In this issue:
• From the Desk of the President: Superstorm Sandy Update
From the Desk of the President: Superstorm Sandy Update
Joseph J. Aliotta, AIA, LEED AP
I would like to use this opportunity to update you on our activities in the aftermath of Superstorm Sandy. First, for those of you who have been hard-hit by this disaster, know that you are in our thoughts and I hope that everyone has resumed normal life with minimal disruption. I am pleased to report that our staff remained safe and the Center for Architecture was largely unaffected, aside from the power outage that occurred throughout lower Manhattan.
Despite that and the inability to operate out of the Center, AIANY staff and membership were able to mobilize a tremendous effort. In a true members-helping-members endeavor, the staff and volunteers put out more than 700 phone calls to members in zone A to offer assistance in finding temporary office space and access to other resources.
The Chapter issued a call to action to help City agencies assess damage to the nearly 35,000 buildings impacted by Sandy. Within hours, hundreds of AIA members volunteered their services. To contribute further, the Chapter, in conjunction with the Center for Architecture Foundation, raised money for the Mayor’s Fund to Advance New York City by hosting a forum at the Center. “Designing the City after Superstorm Sandy” was an informative panel moderated by New York Times architecture critic Michael Kimmelman that brought to light many imaginative and resourceful ideas regarding disaster relief and resilient design.
This last week, the Chapter’s Executive Committee and Design for Risk and Reconstruction Committee Co-Chairs Lance Brown, FAIA, and Illya Azaroff, AIA, took the first step in an initiative to develop short- and long-term recommendations to City agencies. Our hope is these ideas will lead to a more resilient city in light of climate change, sea level rise, and other natural and man-made phenomena in the century ahead. Our main objective is to promote new information to the public and private sector in areas such as codes and zoning, infrastructure, the waterfront, and housing. AIANY Committee Co-Chairs will be reaching out to their members and professional colleagues in sister organizations to discuss this in greater detail. The Chapter will provide updates and opportunities to participate on its website, through eBlasts, and of course, by making all space at the Center for Architecture available.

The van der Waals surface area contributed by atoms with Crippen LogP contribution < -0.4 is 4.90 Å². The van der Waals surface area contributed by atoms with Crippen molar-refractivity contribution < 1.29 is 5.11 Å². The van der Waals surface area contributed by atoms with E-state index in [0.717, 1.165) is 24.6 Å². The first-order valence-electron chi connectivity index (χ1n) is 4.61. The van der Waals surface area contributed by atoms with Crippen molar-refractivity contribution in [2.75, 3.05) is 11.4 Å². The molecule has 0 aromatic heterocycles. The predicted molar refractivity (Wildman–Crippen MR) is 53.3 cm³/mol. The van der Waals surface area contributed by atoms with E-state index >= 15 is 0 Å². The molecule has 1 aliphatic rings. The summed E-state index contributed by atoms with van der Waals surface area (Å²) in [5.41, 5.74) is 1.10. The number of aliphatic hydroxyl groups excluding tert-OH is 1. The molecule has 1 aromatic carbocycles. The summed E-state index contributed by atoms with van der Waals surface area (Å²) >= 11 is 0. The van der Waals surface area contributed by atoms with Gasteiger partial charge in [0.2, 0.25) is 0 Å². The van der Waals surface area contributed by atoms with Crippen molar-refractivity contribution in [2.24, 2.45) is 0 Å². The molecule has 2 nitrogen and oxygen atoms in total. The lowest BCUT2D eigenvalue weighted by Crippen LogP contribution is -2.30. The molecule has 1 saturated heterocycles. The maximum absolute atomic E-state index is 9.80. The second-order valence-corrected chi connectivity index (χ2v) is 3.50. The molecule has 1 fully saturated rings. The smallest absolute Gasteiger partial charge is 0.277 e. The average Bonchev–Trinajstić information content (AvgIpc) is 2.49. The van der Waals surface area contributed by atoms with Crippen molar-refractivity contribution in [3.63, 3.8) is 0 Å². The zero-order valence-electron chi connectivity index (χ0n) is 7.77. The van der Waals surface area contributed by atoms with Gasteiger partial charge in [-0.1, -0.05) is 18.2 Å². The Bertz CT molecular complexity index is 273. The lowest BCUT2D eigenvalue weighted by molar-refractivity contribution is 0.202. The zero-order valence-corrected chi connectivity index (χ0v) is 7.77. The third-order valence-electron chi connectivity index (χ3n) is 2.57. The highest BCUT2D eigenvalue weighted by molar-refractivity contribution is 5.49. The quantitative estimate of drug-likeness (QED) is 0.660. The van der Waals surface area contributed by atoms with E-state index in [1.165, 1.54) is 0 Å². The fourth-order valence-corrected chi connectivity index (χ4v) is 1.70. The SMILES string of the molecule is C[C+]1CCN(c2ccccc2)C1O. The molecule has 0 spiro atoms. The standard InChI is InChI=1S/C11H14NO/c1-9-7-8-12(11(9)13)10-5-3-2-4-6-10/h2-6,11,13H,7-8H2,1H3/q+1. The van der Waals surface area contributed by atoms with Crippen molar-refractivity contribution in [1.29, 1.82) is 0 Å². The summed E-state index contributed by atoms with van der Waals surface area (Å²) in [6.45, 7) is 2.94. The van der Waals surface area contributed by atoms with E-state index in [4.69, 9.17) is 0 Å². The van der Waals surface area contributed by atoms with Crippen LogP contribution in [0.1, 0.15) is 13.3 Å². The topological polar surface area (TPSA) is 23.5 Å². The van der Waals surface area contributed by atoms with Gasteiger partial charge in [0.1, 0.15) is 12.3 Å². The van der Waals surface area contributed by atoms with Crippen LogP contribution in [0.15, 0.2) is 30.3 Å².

New York City has come a long way since the disaster, but there is much more work to be done. I would like to thank our membership for donating their valuable time and all the other resources that have been committed to helping the recovery effort.
If you have questions or comments on our recovery efforts or to find out how you can be involved with a particular committee, please be in touch with Jay B. Bond, Policy Director, firstname.lastname@example.org, at the AIA New York Chapter.
eCalendar includes an interactive listing of architectural events around NYC. Click the link to go to to eCalendar on the Web.